Album Review: The Beatles - The White Album

Where to start with The White Album? Even ignoring its historical significance, the sheer quantity of music it contains makes writing about it an unwieldy task. Consisting of 30 tracks clocking in at over 93 minutes altogether, The White Album is The Beatles’ longest by a significant margin. The word ‘sprawling’ might as well have been invented to describe this record. Inevitably, this makes it difficult to organise into a coherent review. In my Sgt. Pepper’s Lonely Hearts Club Band review, I’ve already branded The White Album their “overrated vanity project”. This was somewhat hyperbolic, but I still stand by the claim that The White Album is more of a mixed bag than many would admit. So, I think the best way to organise this review is to simply look at the songs in terms of quality.

First, though, we need to look at the album within the context of the band themselves. The White Album follows two of The Beatles best and most beloved releases – Revolver and Sgt. Pepper’s Lonely Hearts Club Band – in which they definitively burst the boundaries of popular music whilst maintaining their songwriting prowess to stay palatable to the mainstream. However, at the same time, they’d been indulging themselves and their public image further into the psychedelic subculture. At first, this was a vital driver of their groundbreaking creativity. However, with 1967’s Magical Mystery Tour, it reached its breaking point. I love this album and in the US (where it was actually released as an album rather than a double EP) it reached number one, but the film it soundtracked was not well received. Described retrospectively by the Chicago Reader’s Dave Kehr as “60 minutes of self-indulgent psychedelics” that are “nearly impossible to watch”, it indicated The Beatles needed to come back down to earth.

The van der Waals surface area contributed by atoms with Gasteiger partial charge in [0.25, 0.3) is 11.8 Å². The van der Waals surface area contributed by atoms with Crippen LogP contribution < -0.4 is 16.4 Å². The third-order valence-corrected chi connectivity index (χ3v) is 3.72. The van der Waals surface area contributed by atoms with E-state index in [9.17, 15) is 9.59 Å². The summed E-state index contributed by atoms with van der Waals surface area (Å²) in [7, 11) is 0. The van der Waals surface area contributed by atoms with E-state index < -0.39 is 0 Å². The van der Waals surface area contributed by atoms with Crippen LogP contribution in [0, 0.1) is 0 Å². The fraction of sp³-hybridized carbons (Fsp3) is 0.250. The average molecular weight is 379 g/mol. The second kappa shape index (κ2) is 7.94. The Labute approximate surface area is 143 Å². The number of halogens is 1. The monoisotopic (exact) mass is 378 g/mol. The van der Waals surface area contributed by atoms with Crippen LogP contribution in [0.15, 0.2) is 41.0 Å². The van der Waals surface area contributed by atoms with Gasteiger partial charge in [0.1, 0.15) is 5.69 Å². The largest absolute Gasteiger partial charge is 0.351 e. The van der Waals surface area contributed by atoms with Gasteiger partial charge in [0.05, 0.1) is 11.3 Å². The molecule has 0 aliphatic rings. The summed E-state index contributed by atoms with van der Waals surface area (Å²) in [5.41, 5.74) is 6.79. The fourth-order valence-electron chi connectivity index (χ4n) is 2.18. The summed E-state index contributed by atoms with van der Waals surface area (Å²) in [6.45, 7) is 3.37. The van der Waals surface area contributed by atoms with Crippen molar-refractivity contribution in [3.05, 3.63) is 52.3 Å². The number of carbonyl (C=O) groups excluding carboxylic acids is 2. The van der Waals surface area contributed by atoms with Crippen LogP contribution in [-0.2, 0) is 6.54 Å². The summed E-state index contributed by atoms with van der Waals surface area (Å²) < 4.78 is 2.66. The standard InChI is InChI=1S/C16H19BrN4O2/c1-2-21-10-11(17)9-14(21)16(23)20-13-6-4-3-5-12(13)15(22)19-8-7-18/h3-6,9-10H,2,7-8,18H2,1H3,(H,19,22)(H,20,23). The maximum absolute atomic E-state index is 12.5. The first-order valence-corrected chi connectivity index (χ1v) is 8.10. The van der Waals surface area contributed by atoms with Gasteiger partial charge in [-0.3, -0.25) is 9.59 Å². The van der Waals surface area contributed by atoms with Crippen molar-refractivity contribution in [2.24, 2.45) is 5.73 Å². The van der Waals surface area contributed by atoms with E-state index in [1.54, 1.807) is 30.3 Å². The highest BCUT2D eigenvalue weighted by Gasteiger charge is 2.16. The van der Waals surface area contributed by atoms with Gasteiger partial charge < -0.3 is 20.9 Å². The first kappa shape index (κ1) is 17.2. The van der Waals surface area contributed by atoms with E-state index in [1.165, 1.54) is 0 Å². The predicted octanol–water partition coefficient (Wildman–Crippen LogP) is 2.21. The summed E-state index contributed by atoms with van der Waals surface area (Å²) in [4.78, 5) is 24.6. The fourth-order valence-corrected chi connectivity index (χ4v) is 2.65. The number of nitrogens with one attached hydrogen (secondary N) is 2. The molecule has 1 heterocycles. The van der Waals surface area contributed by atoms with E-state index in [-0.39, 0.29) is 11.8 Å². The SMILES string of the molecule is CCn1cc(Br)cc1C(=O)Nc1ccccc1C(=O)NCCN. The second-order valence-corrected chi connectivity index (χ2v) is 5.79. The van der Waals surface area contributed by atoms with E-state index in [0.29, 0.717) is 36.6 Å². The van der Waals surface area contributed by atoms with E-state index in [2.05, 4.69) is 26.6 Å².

So, what did The Beatles do? They went to India, of course! The majority of The White Album was written whilst on a Transcendental Meditation course in Rishikesh in an effort to retreat from the world. It was a period of huge creativity, resulting in forty new compositions. However, when they returned to record the songs, there was friction. Arguments ranging from creative disagreements to the presence of Yoko Ono broke out, the tensions reaching their peak with the brief departure of Ringo Starr himself. Both of these situations are clearly present on the album. It’s wildly, diversely creative, packed with an astounding range of styles and genres that’s never really been matched. However, it’s also noticeably fractured. The songs feel very apart from each other, with none of the conceptual unity of previous releases and a very limited sense of collaboration between the band members.